output$data <- renderTable({
    head(data())
  })
}

7.1.4 Validate output

shinyFeedback is great when the problem is related to a single input. But sometimes the invalid state is a result of a combination of inputs. In this case it doesn’t really make sense to put the error next to an input (which one would you put it beside?) and instead it makes more sense to put it in the output.

You can do so with a tool built into shiny: validate(). When called inside a reactive or a output, validate(message) stops execution of the rest of the code and instead displays message in any downstream outputs. The following code shows a simple example where we don’t want to log or square-root negative values.

ui <- fluidPage(
  numericInput("x", "x", value = 0),
  selectInput("trans", "transformation", choices = c("square", "log", "square-root")),
  textOutput("out")
)

server <- function(input, output, server) {
  output$out <- renderText({
    if (input$x < 0 && input$trans %in% c("log", "square-root")) {
      validate("x can not be negative for this transformation")
    }
    
    switch(input$trans,
      square = input$x ^ 2,
      "square-root" = sqrt(input$x),
      log = log(input$x)
    )
  })
}

7.2 Notifications

If there isn’t a problem and just want to let the user know what’s happening, then you want a notification. In Shiny, notifications are created with showNotification(), and stack in the bottom right of the page. There are three basic ways to use showNotification():

  • To show a transient notification, that automatically disappears after a fixed amount of time.

  • To show a notification when a process starts, and remove it when the process ends.

  • To update a single notification with progressive updates.

These three techniques are discussed in turn below.

7.2.1 Transient notification

The simplest way to use showNotification() is to call it with a single argument: the message that you want to display.

ui <- fluidPage(
  actionButton("goodnight", "Good night")
)
server <- function(input, output, session) {
  observeEvent(input$goodnight, {
    showNotification("So long")
    Sys.sleep(1)
    showNotification("Farewell")
    Sys.sleep(1)
    showNotification("Auf Wiedersehen")
    Sys.sleep(1)
    showNotification("Adieu")
  })
}

By default, the message will disappear after 5 seconds, which you can override by setting duration, or the user can dismiss it earlier by clicking the close button. If you want to make the notification more prominent, you can set the type argument to one of “message”, “warning”, or “error”.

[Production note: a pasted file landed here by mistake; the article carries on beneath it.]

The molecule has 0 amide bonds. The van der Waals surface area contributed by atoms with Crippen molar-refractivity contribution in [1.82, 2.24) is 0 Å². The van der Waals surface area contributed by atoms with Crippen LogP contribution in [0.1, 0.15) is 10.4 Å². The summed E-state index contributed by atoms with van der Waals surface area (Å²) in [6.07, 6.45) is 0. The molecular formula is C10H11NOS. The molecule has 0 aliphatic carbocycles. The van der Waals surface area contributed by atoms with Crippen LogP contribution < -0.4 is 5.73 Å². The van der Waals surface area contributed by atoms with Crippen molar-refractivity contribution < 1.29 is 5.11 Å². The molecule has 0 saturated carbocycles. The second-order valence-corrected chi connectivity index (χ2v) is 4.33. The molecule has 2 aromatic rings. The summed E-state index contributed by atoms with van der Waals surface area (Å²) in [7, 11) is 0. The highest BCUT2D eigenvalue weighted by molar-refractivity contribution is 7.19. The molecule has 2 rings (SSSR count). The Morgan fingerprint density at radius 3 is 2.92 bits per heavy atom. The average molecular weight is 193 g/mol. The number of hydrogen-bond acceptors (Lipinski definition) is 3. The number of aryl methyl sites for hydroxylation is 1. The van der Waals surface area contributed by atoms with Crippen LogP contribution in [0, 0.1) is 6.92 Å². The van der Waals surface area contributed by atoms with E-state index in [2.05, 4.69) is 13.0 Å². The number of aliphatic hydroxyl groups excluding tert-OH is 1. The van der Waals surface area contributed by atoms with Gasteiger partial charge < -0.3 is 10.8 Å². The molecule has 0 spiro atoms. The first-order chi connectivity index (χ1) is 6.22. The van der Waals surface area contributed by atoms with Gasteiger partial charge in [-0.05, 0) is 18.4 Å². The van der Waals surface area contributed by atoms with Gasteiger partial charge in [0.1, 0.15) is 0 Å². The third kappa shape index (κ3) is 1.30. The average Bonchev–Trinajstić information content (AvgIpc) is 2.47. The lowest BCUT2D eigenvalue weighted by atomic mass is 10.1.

server <- function(input, output, session) {
  observeEvent(input$goodnight, {
    showNotification("So long")
    Sys.sleep(1)
    showNotification("Farewell", type = "message")
    Sys.sleep(1)
    showNotification("Auf Wiedersehen", type = "warning")
    Sys.sleep(1)
    showNotification("Adieu", type = "error")
  })
}

7.2.2 Removing on completion

Transient actions disappear after a fixed amount of time, but it’s often useful to tie the presence of a notification to a long-running task. In this case, you want to show the notification when the task starts, and remove the notification when the task completes. To do this, you’ll need to:

  • Set duration = NULL and closeButton = FALSE so that the notification stays visible until the task is complete.

  • Store id returned by showNotification(), and then pass this value to removeNotification() to remove it when done. The most reliable way to do so is to use on.exit(), which ensures that the notification is removed regardless of how the task completes (either successfully or with an error). You can learn more about on.exit() at https://adv-r.hadley.nz/functions.html#on-exit.

The following example puts the pieces together to show how you might keep the user up to date when reading in a large csv file20:

server <- function(input, output, session) {
  data <- reactive({
    id <- showNotification("Reading data...", duration = NULL, closeButton = FALSE)
    on.exit(removeNotification(id), add = TRUE)
    
    read.csv(input$path)
  })
}

Generally, these sort of notifications will live in a reactive, because that ensures that the long-running task is only re-run when absolutely needed.

7.2.3 Progressive updates